It is hot and humid but beautiful … right now I am sitting in a Mexican restaurant overlooking a bay with white beaches. The US Virgin Islands…what is with the virgin bit exactly? I am exhausted but elated – James has gone off to sleep. I am tired but need to write even though I feel a bit spacy. Every now and then a plane takes off from the airport next door where our little yellow hero is resting…what a contrast this is to where we were just a few hours ago.
STORMSWe had a few very interesting moments last night. When we took off from Belem there was a big storm to the east and the prediction was thunderstorms all the way up to at least 10 degrees N. Storms like the one near the airport have to be avoided at all costs if you want the wings to stay on! It was my turn to fly the left seat and as always when we are heavy it is really stressful escaping gravity and so the towering clouds and rain ahead didn’t do me any good. It took us an hour to get up to FL 080. As darkness descended on us I aimed for a gap in the clouds but by the time we got there it was completely dark so were lucky to pass through with just a few drops. How to avoid the storms…well the Strikefinder helps you avoid the big CB’s by showing you exactly where there lightning strikes are but we had absolutely no idea where the little storms were. We flew into them throughout the night. I said to James just as it was getting dark that if we hit heavy rain and turbulence I would do a U turn and try to find a way around. When we hit the first bumps and rain it was really quite scary but we just kept on going straight ahead – so by the time we hit strong turbulence and heavy rain neither of us did a thing … straight on we went gritting our teeth. In the severe turbulence we had to turn the auto pilot off as in those circumstances we were better pilots. About 10 times during the night we would be flying along calmly and then bang – the turbulence threw us violently around and the rain hammered on the canopy and streamed off the wings and then just as suddenly it would be gone and we would see stars above and both of us would breath a sigh of relief. It reminds me of what someone told me how he interprets flying “hours and hours of quiet (he said boredom but he is off the mark there) interspersed with a few seconds of sheer terror.”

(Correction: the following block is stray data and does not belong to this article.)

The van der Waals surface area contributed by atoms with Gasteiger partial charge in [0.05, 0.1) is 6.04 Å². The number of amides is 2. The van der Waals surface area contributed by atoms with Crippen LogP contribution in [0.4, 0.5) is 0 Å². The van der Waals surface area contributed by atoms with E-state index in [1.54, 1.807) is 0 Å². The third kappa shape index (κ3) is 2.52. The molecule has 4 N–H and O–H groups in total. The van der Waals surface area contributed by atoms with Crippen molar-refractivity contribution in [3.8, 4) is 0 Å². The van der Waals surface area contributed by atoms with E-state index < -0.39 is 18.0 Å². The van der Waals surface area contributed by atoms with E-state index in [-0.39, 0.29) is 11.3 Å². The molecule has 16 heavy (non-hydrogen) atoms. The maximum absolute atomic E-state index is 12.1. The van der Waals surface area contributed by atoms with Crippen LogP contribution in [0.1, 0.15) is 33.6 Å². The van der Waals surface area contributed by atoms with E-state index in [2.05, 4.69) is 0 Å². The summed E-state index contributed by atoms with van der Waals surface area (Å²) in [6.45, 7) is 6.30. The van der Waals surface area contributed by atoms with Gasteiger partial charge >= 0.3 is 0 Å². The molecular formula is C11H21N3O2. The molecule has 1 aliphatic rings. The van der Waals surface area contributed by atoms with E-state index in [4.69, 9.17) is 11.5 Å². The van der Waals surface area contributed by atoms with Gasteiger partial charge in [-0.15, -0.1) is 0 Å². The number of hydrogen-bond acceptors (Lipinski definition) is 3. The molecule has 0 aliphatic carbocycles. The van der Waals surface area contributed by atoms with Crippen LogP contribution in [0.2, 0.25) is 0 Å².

AIRPORT HASSLESOne thing I had forgotten about is how much work it is to deal with the airport admin – customs, immigration, fees, flight plans, arranging security and parking, taxis, fending off husslers, arranging fuel, accommodation, money … so when James and I talking about the hassles we expected during the stop in Georgetown, Guyana we decided to rather push on straight through to the US Virgin Islands. Robbie and few others in Belem warned us about the difficulties we could expect in Georgetown and that is what did it for us. Let’s fly straight on – do 2 legs and avoid Georgetown. So the decision was – either take off at 4 am or take off at sunset and fly through the night. Again. As you know it was another night flight. That makes it 4 nights out of 7 that we have flown right through. It’s quite an experience!THE FLIGHT FROM AFRICA TO BRAZILYes, we were worried but there were alternatives. If we hit headwinds or were running low on fuel we had a number of alternatives – we could head further south to another airport and shorten the leg by as much as 300 miles. As it turned out we had good tailwinds the whole way across so it worked out well – when we landed in Belem we still had about 3.5 hours of fuel left. What does worry us is the flight to Hawaii. There are no alternative airports to land at if we are running low on fuel. None. It’s Hawaii or swim. As I write this I can feel my heart beat faster .. We have about 100 miles less range than we expected and hoped for … so we absolutely have to have tailwinds! Lets see – lets not think about that now … we have a few weeks to go.
CHANGING THE ROUTEJames commented that it feels just like travelling as a student again – we can change our minds and route at the drop of a hat which is just as well. There is some guy in the Marshall Islands flight clearance office who just is not interested in letting us land there. He said there is no AVGAS in the Marshall Islands so when he was told that we could use car fuel he said there is no plane in the world that runs on car fuel … we are getting nowhere with him – so now we are looking at a route change. I think we should head further south and go via Australia … what do you think? TOMORROWWe must sort out the rough running of the engine at idle and reposition the satellite tracker. We should have done more testing before we left to determine the best place to mount the tracker- it works beautifully but if it’s not mounted right … anyway, I think we can fix it tomorrow. A fun flight around the islands is on the cards as a test!IN LOVE Both James and I are deeply in love with the auto pilot. This trip would have been far more difficult without it and I can tell you it flies better (under most circumstances) than James and I put together. By far! Don’t be disappointed. It’s 2009! Of course we both love our little yellow warrior. I asked James at lunch if he was nervous of the Sling breaking in the severe turbulence and neither of us are. We made it and know it is really strong.
ENCOURAGEMENTOne of the first things we do once we are down safely and in a hotel is log on to the internet to see what is happening with our website. We cannot believe the support we are getting – it is so great and it really lifts our spirits. Thanks so much. And of course well done to Michael de Beer who is doing all the work. Mike